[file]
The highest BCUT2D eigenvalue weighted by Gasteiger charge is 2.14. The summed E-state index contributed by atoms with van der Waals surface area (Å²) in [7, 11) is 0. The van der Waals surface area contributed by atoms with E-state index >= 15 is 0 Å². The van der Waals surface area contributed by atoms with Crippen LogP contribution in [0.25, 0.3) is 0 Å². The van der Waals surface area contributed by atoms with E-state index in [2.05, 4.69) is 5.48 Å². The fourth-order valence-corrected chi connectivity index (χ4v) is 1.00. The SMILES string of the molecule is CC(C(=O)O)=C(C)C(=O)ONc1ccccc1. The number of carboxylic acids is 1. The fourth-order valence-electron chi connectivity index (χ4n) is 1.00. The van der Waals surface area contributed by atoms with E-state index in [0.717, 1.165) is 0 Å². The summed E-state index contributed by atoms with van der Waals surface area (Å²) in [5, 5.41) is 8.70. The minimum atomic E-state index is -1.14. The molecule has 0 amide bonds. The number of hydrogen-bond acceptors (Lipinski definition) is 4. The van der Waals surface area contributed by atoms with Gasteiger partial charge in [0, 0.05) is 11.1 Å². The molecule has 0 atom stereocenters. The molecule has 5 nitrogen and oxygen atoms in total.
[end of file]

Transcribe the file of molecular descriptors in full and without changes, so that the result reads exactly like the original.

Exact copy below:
The highest BCUT2D eigenvalue weighted by Gasteiger charge is 2.14. The summed E-state index contributed by atoms with van der Waals surface area (Å²) in [7, 11) is 0. The van der Waals surface area contributed by atoms with E-state index >= 15 is 0 Å². The van der Waals surface area contributed by atoms with Crippen LogP contribution in [0.25, 0.3) is 0 Å². The van der Waals surface area contributed by atoms with E-state index in [2.05, 4.69) is 5.48 Å². The fourth-order valence-corrected chi connectivity index (χ4v) is 1.00. The SMILES string of the molecule is CC(C(=O)O)=C(C)C(=O)ONc1ccccc1. The number of carboxylic acids is 1. The fourth-order valence-electron chi connectivity index (χ4n) is 1.00. The van der Waals surface area contributed by atoms with E-state index in [0.717, 1.165) is 0 Å². The summed E-state index contributed by atoms with van der Waals surface area (Å²) in [5, 5.41) is 8.70. The minimum atomic E-state index is -1.14. The molecule has 0 amide bonds. The number of hydrogen-bond acceptors (Lipinski definition) is 4. The van der Waals surface area contributed by atoms with Gasteiger partial charge in [0, 0.05) is 11.1 Å². The molecule has 0 atom stereocenters. The molecule has 5 nitrogen and oxygen atoms in total.